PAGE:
Most recently, Parks Canada announced its intent to amend the Riding Mountain National Park Management Plan and invite proposals from commercial operators to re-develop the long-closed Mount Agassiz Ski Area.   This would reverse the management plan’s previous commitment to remove the aging infrastructure from the bankrupt ski hill, and restore the area’s ecosystem.  The current management plan appropriately reflects the requirement to put Ecological Integrity first in park management. [ Take action now to help protect Riding Mountain National Park. ]

The Canada National Parks Act does not allow new ski areas to be developed in national parks because  downhill skiing has significant impacts on park ecosystems  that we now recognize as inappropriate in our national parks.  With most of the equipment and buildings at the Mount Agassiz hill in need of replacement, and after a decade of ecosystem regeneration at the abandoned hill, re-developing this site would essentially mean developing a new ski area.  Even the feasibility study for the project casts serious doubt on its viability, citing an inadequate market, re-development requirements and competition from other ski areas in the region.

So what’s behind this troublesome trend?  In the past few years, Parks Canada has turned its attention to engaging more Canadians in our national parks. CPAWS shares the goal of encouraging Canadians to connect with nature in order to build a culture of conservation in Location for the Brewster viewing platform - Kelly SloanCanada, but not at the risk of harming the ecological integrity of our parks! While Parks Canada is investing in projects that promote “nature-focused” activities, such as learn-to-camp programs, it is  also making a worrying shift towards  commercial, pay-for-use activities that focus on infrastructure, not nature, to attract people to parks.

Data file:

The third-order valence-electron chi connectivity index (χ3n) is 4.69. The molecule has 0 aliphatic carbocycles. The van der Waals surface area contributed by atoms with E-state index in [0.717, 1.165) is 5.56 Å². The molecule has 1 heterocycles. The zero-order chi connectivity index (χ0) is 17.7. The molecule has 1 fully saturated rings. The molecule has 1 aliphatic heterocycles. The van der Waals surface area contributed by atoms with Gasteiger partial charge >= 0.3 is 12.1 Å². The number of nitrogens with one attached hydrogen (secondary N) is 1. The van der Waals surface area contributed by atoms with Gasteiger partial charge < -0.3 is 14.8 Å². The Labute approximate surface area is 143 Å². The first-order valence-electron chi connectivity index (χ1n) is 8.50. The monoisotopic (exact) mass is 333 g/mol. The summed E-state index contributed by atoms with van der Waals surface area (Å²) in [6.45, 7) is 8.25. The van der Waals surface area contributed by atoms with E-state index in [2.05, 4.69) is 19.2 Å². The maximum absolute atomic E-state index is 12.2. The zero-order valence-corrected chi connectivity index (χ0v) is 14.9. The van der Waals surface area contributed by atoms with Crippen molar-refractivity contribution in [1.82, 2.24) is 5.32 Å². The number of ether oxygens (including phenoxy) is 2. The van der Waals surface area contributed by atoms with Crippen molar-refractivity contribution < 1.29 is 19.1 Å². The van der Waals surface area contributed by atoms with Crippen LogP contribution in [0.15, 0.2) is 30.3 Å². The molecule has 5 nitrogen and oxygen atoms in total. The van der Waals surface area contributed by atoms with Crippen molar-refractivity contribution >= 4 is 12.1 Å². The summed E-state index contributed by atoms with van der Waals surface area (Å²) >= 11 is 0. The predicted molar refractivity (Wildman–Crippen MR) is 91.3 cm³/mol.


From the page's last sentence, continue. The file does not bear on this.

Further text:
The argument is that we need new attractions in our parks to appeal to more urbanized Canadians who aren’t interested in “traditional” park activities.  But there is no evidence that this is the kind of activity that Canadians want for their parks. To the contrary, the recent outcry about the Jasper “walkway” reinforces what CPAWS has always understood – that Canadians love their parks as wild places, protected for themselves and their grandchildren.  There is no evidence that they want commercial tourism operators to build new infrastructure-focused, theme park-like attractions within the parks.

CPAWS’ history of defending our parks runs deep.  Our organization was created in 1963 in response to a plea in Parliament from the minister responsible for national parks that Canadians stand up to defend them.  We successfully fought off a massive development project at Lake Louise in the early 1970s.  We rose up and successfully secured limits to commercial development in the 1990s.  And with the help of Canadians across the country, we’ll defend our parks again against the latest wave of “back to the future”.

Photo credits:
Top right - Storm clouds over Herbert Lake - Mike Le - Photofool.com

Bottom left - Location for the Brewster viewing platform - Kelly Sloan